Most of services in Windows are run under two privileged user accounts (LocalService or NetworkService). Many of them are enabled by default and are listening on ports on external interface so the potential attack surface is large.
Microsoft uses programming languages like C++ that is very complicated and a little mistake can lead to vulnerabilities like stack overflow, use-after-free, etc.
Microsoft (and most companies) prefers to patch vulnerabilities with updates rather than take measures that would reduce attack surface.
Oh, and by the way Linux has similar problems. In a typical Linux distribution a program run with user privileges is able to encrypt all of the user's files, access user's cookies and saved passwords on all websites, listen to microphone and intercept kestrokes.
MS had a research project to rewrite the NT kernel in a C# derived language at one point. It worked, but they decided not to go ahead with it.
Yes, but as free software, it inherently has better solutions.
Using a proprietary operating system is like driving a car only the manufacturer is allowed to fix. You don't get to fix the flat tire, and when the manufacturer drops support, you have to buy a new car. If you don't, these situations leave you stranded.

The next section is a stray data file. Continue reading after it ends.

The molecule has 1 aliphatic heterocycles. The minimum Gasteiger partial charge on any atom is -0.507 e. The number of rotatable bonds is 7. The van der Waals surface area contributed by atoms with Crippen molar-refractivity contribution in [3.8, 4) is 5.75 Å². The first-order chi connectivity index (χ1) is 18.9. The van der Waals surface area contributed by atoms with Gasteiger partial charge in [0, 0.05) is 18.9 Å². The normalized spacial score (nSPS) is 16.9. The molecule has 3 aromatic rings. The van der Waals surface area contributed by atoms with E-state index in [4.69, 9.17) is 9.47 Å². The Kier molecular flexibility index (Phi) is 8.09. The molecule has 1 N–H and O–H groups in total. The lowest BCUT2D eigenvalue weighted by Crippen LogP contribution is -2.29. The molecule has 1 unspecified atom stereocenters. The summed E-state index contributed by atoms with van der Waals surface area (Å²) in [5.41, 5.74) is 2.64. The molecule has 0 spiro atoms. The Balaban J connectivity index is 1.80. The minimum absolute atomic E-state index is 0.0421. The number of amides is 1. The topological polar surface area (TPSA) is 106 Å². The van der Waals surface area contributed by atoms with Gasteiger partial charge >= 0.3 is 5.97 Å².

Are you saying all of the major operating systems have poor security because they use "vulnerable" languages?
My definition of "poor" is that it must have a babysitter to maintain and patch it. Whether or not this is the case depends on the attack surface, which of course depends on the complexity of what it does. A system that has no attack surface can be very buggy without having poor security. But an internet connected machine with modern windows/posix OS that does some useful work will likely need a security patch already within the first couple of years - and that I consider pretty poor.
You know, not too long ago, Linux used to run NFS on ring 0 too.
There was a good reason for those things, you can find them on the performance comparatives between CPU and network at the time.